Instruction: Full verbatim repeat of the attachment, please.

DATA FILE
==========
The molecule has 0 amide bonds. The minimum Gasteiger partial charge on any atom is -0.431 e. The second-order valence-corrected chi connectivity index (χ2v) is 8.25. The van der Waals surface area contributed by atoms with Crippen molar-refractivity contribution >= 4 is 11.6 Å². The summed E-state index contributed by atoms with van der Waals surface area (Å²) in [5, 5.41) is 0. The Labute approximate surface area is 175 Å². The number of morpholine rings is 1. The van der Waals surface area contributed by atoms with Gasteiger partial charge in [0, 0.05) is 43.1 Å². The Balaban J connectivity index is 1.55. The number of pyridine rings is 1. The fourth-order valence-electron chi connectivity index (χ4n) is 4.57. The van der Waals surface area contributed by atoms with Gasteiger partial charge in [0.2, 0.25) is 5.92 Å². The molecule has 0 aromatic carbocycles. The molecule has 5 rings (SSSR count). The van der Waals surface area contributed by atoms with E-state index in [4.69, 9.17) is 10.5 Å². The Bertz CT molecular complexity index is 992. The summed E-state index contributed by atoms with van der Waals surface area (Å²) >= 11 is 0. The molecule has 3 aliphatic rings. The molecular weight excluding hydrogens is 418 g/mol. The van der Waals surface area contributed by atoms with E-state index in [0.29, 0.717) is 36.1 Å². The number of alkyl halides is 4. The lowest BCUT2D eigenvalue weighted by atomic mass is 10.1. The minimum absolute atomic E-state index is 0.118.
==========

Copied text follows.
The molecule has 0 amide bonds. The minimum Gasteiger partial charge on any atom is -0.431 e. The second-order valence-corrected chi connectivity index (χ2v) is 8.25. The van der Waals surface area contributed by atoms with Crippen molar-refractivity contribution >= 4 is 11.6 Å². The summed E-state index contributed by atoms with van der Waals surface area (Å²) in [5, 5.41) is 0. The Labute approximate surface area is 175 Å². The number of morpholine rings is 1. The van der Waals surface area contributed by atoms with Gasteiger partial charge in [0, 0.05) is 43.1 Å². The Balaban J connectivity index is 1.55. The number of pyridine rings is 1. The fourth-order valence-electron chi connectivity index (χ4n) is 4.57. The van der Waals surface area contributed by atoms with Gasteiger partial charge in [0.2, 0.25) is 5.92 Å². The molecule has 0 aromatic carbocycles. The molecule has 5 rings (SSSR count). The van der Waals surface area contributed by atoms with E-state index in [4.69, 9.17) is 10.5 Å². The Bertz CT molecular complexity index is 992. The summed E-state index contributed by atoms with van der Waals surface area (Å²) >= 11 is 0. The molecule has 3 aliphatic rings. The molecular weight excluding hydrogens is 418 g/mol. The van der Waals surface area contributed by atoms with E-state index in [0.29, 0.717) is 36.1 Å². The number of alkyl halides is 4. The lowest BCUT2D eigenvalue weighted by atomic mass is 10.1. The minimum absolute atomic E-state index is 0.118.